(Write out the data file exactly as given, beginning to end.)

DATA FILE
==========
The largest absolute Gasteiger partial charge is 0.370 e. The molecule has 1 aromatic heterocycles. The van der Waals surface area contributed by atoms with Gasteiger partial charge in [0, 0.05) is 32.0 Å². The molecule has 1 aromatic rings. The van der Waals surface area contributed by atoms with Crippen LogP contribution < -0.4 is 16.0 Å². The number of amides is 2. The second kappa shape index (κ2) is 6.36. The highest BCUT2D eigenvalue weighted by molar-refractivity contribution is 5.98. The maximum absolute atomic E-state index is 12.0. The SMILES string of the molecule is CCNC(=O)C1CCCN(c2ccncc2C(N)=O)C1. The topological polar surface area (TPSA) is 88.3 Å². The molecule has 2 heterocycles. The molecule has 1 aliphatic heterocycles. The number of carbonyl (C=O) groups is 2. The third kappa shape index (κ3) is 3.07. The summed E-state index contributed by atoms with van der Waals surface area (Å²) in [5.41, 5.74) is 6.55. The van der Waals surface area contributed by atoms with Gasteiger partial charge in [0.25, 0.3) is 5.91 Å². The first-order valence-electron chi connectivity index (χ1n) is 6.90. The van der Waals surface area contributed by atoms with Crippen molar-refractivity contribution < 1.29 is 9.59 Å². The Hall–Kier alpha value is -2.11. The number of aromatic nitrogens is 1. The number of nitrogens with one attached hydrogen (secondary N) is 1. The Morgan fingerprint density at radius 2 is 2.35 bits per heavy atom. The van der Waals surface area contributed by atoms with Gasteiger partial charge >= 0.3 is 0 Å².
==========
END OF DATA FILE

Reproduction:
The largest absolute Gasteiger partial charge is 0.370 e. The molecule has 1 aromatic heterocycles. The van der Waals surface area contributed by atoms with Gasteiger partial charge in [0, 0.05) is 32.0 Å². The molecule has 1 aromatic rings. The van der Waals surface area contributed by atoms with Crippen LogP contribution < -0.4 is 16.0 Å². The number of amides is 2. The second kappa shape index (κ2) is 6.36. The highest BCUT2D eigenvalue weighted by molar-refractivity contribution is 5.98. The maximum absolute atomic E-state index is 12.0. The SMILES string of the molecule is CCNC(=O)C1CCCN(c2ccncc2C(N)=O)C1. The topological polar surface area (TPSA) is 88.3 Å². The molecule has 2 heterocycles. The molecule has 1 aliphatic heterocycles. The number of carbonyl (C=O) groups is 2. The third kappa shape index (κ3) is 3.07. The summed E-state index contributed by atoms with van der Waals surface area (Å²) in [5.41, 5.74) is 6.55. The van der Waals surface area contributed by atoms with Gasteiger partial charge in [0.25, 0.3) is 5.91 Å². The first-order valence-electron chi connectivity index (χ1n) is 6.90. The van der Waals surface area contributed by atoms with Crippen molar-refractivity contribution < 1.29 is 9.59 Å². The Hall–Kier alpha value is -2.11. The number of aromatic nitrogens is 1. The number of nitrogens with one attached hydrogen (secondary N) is 1. The Morgan fingerprint density at radius 2 is 2.35 bits per heavy atom. The van der Waals surface area contributed by atoms with Gasteiger partial charge >= 0.3 is 0 Å².